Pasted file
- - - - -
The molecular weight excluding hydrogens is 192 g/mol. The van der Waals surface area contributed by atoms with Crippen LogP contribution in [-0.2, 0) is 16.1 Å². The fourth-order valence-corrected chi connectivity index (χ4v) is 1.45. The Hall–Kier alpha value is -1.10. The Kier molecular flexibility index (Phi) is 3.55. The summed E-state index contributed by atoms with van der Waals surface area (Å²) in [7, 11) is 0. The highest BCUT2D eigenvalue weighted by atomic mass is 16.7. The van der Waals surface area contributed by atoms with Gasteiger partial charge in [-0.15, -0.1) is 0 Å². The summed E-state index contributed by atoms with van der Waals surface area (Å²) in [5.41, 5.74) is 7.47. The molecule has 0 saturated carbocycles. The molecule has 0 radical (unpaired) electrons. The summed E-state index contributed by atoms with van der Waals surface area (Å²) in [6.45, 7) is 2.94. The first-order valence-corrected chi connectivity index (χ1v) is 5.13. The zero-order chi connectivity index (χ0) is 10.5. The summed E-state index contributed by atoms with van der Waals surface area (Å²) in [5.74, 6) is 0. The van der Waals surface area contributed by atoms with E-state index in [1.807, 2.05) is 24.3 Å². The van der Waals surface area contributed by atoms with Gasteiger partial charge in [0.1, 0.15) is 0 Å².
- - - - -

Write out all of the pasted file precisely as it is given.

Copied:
The molecular weight excluding hydrogens is 192 g/mol. The van der Waals surface area contributed by atoms with Crippen LogP contribution in [-0.2, 0) is 16.1 Å². The fourth-order valence-corrected chi connectivity index (χ4v) is 1.45. The Hall–Kier alpha value is -1.10. The Kier molecular flexibility index (Phi) is 3.55. The summed E-state index contributed by atoms with van der Waals surface area (Å²) in [7, 11) is 0. The highest BCUT2D eigenvalue weighted by atomic mass is 16.7. The van der Waals surface area contributed by atoms with Gasteiger partial charge in [-0.15, -0.1) is 0 Å². The summed E-state index contributed by atoms with van der Waals surface area (Å²) in [5.41, 5.74) is 7.47. The molecule has 0 saturated carbocycles. The molecule has 0 radical (unpaired) electrons. The summed E-state index contributed by atoms with van der Waals surface area (Å²) in [6.45, 7) is 2.94. The first-order valence-corrected chi connectivity index (χ1v) is 5.13. The zero-order chi connectivity index (χ0) is 10.5. The summed E-state index contributed by atoms with van der Waals surface area (Å²) in [5.74, 6) is 0. The van der Waals surface area contributed by atoms with E-state index in [1.807, 2.05) is 24.3 Å². The van der Waals surface area contributed by atoms with Gasteiger partial charge in [0.1, 0.15) is 0 Å².